Australia, Personal Finance - Written by Chris Wright on Tuesday, November 1, 2011 13:11 - 0 Comments
Smart Investor: Earning It, November 2011
Smart Investor, November 2011
Pimco Australian Bond Fund
Who runs the fund? Pimco, one of the biggest and most well-regarded fixed income managers in the world. In Australia the fund is offered through Equity Trustees.
The basics: Invests in government, semi-government, corporate, mortgage and other fixed interest securities in Australian and New Zealand dollars.
The process: In practice, though any Aussie bonds are fair game, the bulk of it is pretty conservative: 56% in AAA assets, 23% in AA, 14% in A and only 7% below that level. That gives just enough zest to put the estimated yield above high-yielding cash accounts; as of June 30 it was 6.7%. On a world scale, that’s pretty impressive, given that any fund that holds US Treasuries as its conservative anchor is no longer doing it with AAA-rated assets – one of the many reasons Australia is increasingly being seen as a safe haven for global money.
The bottom line: Doing very well. According to Morningstar it is the best Australian bond fund available over the three years to August 31, logging 10.99% a year. One year numbers, at 6.99%, are more the middle of the pack but Pimco is consistently impressive no matter how far you look back: it’s also the best in the industry over seven years, at 7.19%.
Fees: Bought using the Equity Trustees version, management costs are 0.72% per year.
Verdict: Consistently impressive and steady. Looks a good choice for the longer term.
Bennelong Avoca Emerging Leaders Fund
What is it?
A small-cap and mid-cap equity fund.
Who runs it?
Avoca Investment Management does the stock picking. It’s a new group formed by John Campbell and Jeremy Bendeich, both of whom were portfolio managers on UBS’s small companies fund. They have set up in partnership with Bennelong Funds Management, a boutique manager formed in 2001, originally to run the Bennelong group’s commercial property and equity interests, and now an Aussie equity/absolute return fund manager in its own right.
What’s the strategy?
Holds 30 to 50 stocks usually, and a maximum of 70. Uses deep fundamental investment research – that is, studying individual companies and their valuations closely. Also has sector and stock concentration rules which are designed to minimise volatility of returns, but also presumably means there’s a limit to how strongly managers can express a view.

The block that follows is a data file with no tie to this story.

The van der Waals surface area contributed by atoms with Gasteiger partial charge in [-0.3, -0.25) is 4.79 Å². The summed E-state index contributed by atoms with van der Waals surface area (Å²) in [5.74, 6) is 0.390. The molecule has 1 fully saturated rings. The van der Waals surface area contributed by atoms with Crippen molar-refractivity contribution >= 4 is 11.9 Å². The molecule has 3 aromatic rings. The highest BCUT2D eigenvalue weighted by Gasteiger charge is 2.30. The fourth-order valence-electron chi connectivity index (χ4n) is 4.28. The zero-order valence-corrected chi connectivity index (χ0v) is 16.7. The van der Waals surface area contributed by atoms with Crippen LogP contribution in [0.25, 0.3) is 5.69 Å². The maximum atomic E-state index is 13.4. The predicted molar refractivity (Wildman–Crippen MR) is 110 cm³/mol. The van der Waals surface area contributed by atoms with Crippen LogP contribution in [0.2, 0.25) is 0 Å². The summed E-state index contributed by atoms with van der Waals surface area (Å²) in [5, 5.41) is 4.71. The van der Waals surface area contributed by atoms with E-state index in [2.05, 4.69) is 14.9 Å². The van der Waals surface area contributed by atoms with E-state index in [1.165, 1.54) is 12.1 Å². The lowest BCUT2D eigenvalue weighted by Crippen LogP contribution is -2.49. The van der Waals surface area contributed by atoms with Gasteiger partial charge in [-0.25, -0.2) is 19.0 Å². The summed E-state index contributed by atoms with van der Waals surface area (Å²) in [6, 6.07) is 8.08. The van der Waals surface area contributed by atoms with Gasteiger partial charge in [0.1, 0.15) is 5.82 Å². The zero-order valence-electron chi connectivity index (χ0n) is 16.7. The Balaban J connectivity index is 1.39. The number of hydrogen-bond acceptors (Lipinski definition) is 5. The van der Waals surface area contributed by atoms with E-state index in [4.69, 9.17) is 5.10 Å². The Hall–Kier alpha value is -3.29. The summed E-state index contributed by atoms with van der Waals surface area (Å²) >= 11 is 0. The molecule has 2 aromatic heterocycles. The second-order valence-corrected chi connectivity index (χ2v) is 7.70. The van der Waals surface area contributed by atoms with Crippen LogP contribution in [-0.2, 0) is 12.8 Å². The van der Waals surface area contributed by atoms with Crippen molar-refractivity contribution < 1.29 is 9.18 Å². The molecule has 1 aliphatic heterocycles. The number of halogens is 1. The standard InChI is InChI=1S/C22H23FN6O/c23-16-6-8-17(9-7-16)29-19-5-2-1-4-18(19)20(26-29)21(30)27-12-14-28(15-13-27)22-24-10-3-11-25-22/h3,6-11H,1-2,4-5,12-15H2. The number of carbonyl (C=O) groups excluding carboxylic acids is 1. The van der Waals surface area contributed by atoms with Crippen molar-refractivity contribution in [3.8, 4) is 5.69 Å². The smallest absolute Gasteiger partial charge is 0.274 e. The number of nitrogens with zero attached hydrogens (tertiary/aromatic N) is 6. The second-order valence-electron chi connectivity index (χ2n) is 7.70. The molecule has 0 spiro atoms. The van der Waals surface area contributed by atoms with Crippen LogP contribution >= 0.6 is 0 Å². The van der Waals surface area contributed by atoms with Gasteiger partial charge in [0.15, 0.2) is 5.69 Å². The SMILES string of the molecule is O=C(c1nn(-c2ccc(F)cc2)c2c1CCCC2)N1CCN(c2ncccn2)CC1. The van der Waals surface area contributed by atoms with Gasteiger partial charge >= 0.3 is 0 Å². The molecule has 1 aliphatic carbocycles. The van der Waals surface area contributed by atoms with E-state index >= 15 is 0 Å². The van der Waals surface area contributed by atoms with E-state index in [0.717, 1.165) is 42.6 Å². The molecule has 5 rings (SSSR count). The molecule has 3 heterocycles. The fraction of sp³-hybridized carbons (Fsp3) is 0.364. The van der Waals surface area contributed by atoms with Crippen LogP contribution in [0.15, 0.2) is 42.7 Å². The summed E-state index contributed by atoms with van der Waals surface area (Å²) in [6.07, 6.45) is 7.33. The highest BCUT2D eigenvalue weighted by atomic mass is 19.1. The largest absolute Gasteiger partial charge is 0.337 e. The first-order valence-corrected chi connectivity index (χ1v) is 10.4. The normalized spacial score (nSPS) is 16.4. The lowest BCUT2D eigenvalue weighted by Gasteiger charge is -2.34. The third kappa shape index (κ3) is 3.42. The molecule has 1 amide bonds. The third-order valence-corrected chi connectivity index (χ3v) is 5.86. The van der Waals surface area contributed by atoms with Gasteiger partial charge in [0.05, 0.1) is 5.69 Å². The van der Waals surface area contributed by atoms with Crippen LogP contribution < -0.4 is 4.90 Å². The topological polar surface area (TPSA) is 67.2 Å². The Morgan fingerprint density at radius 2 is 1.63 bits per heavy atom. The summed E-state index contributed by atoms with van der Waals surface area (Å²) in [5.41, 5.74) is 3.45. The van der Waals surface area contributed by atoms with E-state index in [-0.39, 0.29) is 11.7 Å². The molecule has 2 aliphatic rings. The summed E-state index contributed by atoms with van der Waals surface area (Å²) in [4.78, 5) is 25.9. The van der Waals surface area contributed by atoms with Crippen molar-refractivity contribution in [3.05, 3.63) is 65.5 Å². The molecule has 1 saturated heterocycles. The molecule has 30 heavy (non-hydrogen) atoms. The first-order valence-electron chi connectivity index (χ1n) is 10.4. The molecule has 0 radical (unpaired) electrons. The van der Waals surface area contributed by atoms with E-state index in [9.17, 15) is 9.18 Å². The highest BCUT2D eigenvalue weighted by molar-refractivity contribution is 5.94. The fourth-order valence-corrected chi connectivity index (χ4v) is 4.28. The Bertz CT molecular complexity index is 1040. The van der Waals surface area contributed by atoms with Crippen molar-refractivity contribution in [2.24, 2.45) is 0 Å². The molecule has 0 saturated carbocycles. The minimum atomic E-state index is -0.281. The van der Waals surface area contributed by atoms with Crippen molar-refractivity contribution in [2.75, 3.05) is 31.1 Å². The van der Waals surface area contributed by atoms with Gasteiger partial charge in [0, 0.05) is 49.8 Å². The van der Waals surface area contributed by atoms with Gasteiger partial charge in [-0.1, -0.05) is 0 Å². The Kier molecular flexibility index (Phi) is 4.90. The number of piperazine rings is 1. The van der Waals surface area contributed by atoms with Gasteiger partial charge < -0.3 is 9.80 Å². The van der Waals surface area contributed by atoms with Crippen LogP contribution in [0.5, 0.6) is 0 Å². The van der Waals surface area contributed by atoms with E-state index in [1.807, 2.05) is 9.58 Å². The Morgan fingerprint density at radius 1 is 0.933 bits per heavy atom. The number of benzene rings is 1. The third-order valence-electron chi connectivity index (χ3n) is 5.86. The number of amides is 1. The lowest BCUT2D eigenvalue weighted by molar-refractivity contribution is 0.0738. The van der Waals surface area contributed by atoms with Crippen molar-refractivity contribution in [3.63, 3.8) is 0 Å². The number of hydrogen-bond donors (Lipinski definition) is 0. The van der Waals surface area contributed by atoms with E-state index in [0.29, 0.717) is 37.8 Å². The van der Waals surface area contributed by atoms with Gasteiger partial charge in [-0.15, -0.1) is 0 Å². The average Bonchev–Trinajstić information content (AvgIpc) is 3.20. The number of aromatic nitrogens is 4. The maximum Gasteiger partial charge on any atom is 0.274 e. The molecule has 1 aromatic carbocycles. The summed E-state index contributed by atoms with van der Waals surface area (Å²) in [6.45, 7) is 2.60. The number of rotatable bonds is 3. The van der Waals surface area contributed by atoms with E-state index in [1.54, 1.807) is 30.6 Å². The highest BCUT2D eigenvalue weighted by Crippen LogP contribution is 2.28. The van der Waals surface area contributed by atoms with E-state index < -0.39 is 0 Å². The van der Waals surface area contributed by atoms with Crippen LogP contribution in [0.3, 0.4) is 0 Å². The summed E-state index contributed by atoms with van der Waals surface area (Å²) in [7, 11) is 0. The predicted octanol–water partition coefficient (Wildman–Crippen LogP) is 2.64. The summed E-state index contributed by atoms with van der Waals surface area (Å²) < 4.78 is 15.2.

Is it a good time to be in small caps?
In volatile markets like these, the prevailing wisdom is usually to stick with the big, robust, defensive names; small caps usually get hit hardest during choppy times. That said, they also tend to fall far enough to create bigger opportunities for investors – if they’re clued up enough to spot them.
What are the costs?
1.25% per year management fee plus a hefty 17.5% performance fee based on returns above that 1.25% over the benchmark (the S&P/ASX Small Ordinaries Accumulation Index).
This month we acknowledge the research of Jonathan Margolis, author of the influential Technopolis guide to all things gizmo-related. He recently set out to find the best external hard drive, for back up while on the road, and this is what he came up with.
Buffalo – distributed in Australia through Uniden and through retailers including Bing Lee, Myer and RetraVision – makes light, sleek and very brainy portable back-up drives most of which come in 500GB, 1TB or even 1.5TB sizes. The HD-PCU2, for example, which is much nicer looking than its ugly name would suggest, weighs just 210 grams and measures 11.4 x 7.7 x 1.7 cm. A new extra-durable Ministation Plus was launched in the US in July for US$111.99; ask your retailer if they can stock it.
UBS Australian Share Fund
This fund is following five years of outperformance with a bit of a shocker in 2011. Long-term numbers are what matter – and an almost 4% per year outperformance over the last three years is impressive – but being almost 4% behind the benchmark over the last 12 months is less good news.
Why should that be? The fund’s top 10 positions look very similar to any other regular Aussie equities fund: big positions in miners and financials. 36% of the fund in financial services is a big chunk and that is probably dragging the fund back in current market turmoil; a lowish allocation to consumer defensives is also likely taking away from the downside insulation.
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